Imagine Dragons Prepare to Slay With New Music, BBMAs Performance

Steve Baltin
Writer

Imagine Dragons will join a who’s-who of performers, including Miley Cyrus, Ed Sheeran, Florida Georgia Line, Drake, Lorde, Bruno Mars, the Chainsmokers, and more this Sunday, May 21, at the Billboard Music Awards in Las Vegas.

For Imagine Dragons, who performed a cover of “Stand By Me” at the show in 2015, the Billboard Music Awards is always special because it is a hometown show. And this year is even more special for frontman Dan Reynolds for two reasons — or maybe three.

“It’s perfect ’cause it’s 15 minutes from my home [and] especially right now with my wife feeding these two little girls — and they’re either eating, pooping, crying, or sleeping — so to be able to drive 15 minutes away really quickly, get off stage and perform and drive right back home is rad,” he says. “And then also the significance, obviously, of it being our hometown while putting out our third record that we’re really proud of, and being able to play one of the songs off it at the Billboard Awards. That’s rad, and it feels like things come full circle whenever you’re at home.”

The two little girls are his five-week old twin daughters, and the third album, due June 9, is Evolve. All three tie together very importantly as, now the father of three daughters, Reynolds is speaking out for social consciousness and equality on the band’s third album.

“I believe very strongly every individual should see themselves as beautiful. Whoever they are, whatever race they are, whatever sexual orientation or choices that they have, and however they want to identify — they should love themselves and be grateful for who they are,” he says. “For me, I came from a really self-conscious place, and as I’ve gotten older I’ve found to be grateful for who I am inside and out. So this record shows that hopefully to other people and will help them to feel more ready to embrace themselves as well.”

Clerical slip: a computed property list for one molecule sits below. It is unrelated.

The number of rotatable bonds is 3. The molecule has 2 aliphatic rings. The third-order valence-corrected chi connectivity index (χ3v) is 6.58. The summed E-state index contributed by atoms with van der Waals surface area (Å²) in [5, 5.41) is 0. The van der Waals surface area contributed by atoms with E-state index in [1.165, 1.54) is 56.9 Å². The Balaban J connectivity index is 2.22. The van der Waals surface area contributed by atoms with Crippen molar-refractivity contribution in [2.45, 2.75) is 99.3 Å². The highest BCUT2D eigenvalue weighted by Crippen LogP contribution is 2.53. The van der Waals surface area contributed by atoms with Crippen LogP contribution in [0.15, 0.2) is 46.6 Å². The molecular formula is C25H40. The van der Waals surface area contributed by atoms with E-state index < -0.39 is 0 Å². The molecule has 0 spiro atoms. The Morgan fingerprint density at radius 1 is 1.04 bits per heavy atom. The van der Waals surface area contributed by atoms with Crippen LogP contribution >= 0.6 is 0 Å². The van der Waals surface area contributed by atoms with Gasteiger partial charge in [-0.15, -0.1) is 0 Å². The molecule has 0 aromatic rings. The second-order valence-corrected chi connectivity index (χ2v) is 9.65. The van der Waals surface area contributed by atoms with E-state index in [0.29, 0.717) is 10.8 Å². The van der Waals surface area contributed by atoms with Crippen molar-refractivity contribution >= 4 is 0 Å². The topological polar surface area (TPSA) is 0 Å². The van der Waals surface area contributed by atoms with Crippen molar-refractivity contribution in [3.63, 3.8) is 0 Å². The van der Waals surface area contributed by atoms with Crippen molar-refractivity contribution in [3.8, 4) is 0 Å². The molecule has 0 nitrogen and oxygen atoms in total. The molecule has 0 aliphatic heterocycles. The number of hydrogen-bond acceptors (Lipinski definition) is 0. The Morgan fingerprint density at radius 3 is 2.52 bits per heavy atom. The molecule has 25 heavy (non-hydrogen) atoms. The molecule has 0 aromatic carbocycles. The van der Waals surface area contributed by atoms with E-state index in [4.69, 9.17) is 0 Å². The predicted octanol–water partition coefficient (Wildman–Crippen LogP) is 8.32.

For Reynolds, being a dad is a big part of what is motivating him to voice his beliefs now. “Now that I have three little girls, my music is fine and I hope that it’s something they enjoy, but it’s very likely they’ll get burnt out on it just like me,” he says laughing. “Hopefully what remains, at the end of the day, is what their dad believes in. You only can say so much of that in a three-minute song.”

Of course, there are three-minute songs that do say a lot. One of those for Reynolds is John Lennon’s “Imagine.”

“The whole feeling of that song and how it comes across has never been preachy to me,” he says. “John Lennon, for me, has definitely inspired me more than any artist as far as that goes.

“As far as specific songs, I love ‘Black Skinhead,’ by Kanye West. I felt like it was very in your face and very brutal, but the extremeness of it was very awakening for a lot of people. As people would say in the Twitter world, it caused a lot of people to be woke. So I think Kanye West is a really good example of someone, whether he’s always right or wrong or whether you agree with him or not, he is politically charged.”

Back in 2014, Reynolds and the rest of his Imagine Dragons band mates delivered a very memorable Grammy Awards performance of “Radioactive” and “m.A.A.d City” with Kendrick Lamar. Since, that performance, Lamar has become arguably the loudest and most respected voice for social change in music.

Reynolds draws a lot of inspiration from the success of Lamar. “Kendrick Lamar, to me, is equal, to a lot of the bands of old as far as his relevancy and his activism and the weight of his voice in the consciousness of his writing,” he says. “He really is poetic and I think has done more for the world than any rapper since Tupac, in my mind. I really respect him and his newest record is all I’ve been listening to for the last month.”

For Reynolds, Lamar, Lennon and those great artists are the voices he hears when he writes music today. “I do like socially conscious artists and I gravitate towards them. It inspires me to try and be a little bit more socially conscious myself,” he says.

Well, that — and being a dad. “Whether Dad created music that was good or bad, or whatever it was — to me, it’s more important I leave behind something that’s a message of love,” he says.

The Billboard Music Awards air May 21 live on each coast at 8 p.m. ET / 5 p.m. PT on ABC.